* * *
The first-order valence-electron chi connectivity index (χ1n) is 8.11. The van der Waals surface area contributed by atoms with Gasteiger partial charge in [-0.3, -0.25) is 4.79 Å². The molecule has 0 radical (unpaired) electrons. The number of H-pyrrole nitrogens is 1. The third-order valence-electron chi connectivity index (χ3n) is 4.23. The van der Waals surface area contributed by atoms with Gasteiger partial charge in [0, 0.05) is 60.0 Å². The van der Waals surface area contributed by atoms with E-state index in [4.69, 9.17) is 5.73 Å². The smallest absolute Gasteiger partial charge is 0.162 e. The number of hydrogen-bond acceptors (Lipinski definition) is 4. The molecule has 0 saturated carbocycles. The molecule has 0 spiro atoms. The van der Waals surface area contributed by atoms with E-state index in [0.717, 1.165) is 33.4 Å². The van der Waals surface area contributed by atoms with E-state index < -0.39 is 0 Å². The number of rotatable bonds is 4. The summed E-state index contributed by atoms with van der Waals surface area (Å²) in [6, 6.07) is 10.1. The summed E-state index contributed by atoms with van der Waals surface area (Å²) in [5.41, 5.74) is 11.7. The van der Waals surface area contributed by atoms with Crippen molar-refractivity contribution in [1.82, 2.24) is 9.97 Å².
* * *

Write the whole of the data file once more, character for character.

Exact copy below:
The first-order valence-electron chi connectivity index (χ1n) is 8.11. The van der Waals surface area contributed by atoms with Gasteiger partial charge in [-0.3, -0.25) is 4.79 Å². The molecule has 0 radical (unpaired) electrons. The number of H-pyrrole nitrogens is 1. The third-order valence-electron chi connectivity index (χ3n) is 4.23. The van der Waals surface area contributed by atoms with Gasteiger partial charge in [0, 0.05) is 60.0 Å². The van der Waals surface area contributed by atoms with E-state index in [4.69, 9.17) is 5.73 Å². The smallest absolute Gasteiger partial charge is 0.162 e. The number of hydrogen-bond acceptors (Lipinski definition) is 4. The molecule has 0 saturated carbocycles. The molecule has 0 spiro atoms. The van der Waals surface area contributed by atoms with E-state index in [0.717, 1.165) is 33.4 Å². The van der Waals surface area contributed by atoms with E-state index < -0.39 is 0 Å². The number of rotatable bonds is 4. The summed E-state index contributed by atoms with van der Waals surface area (Å²) in [6, 6.07) is 10.1. The summed E-state index contributed by atoms with van der Waals surface area (Å²) in [5.41, 5.74) is 11.7. The van der Waals surface area contributed by atoms with Crippen molar-refractivity contribution in [1.82, 2.24) is 9.97 Å².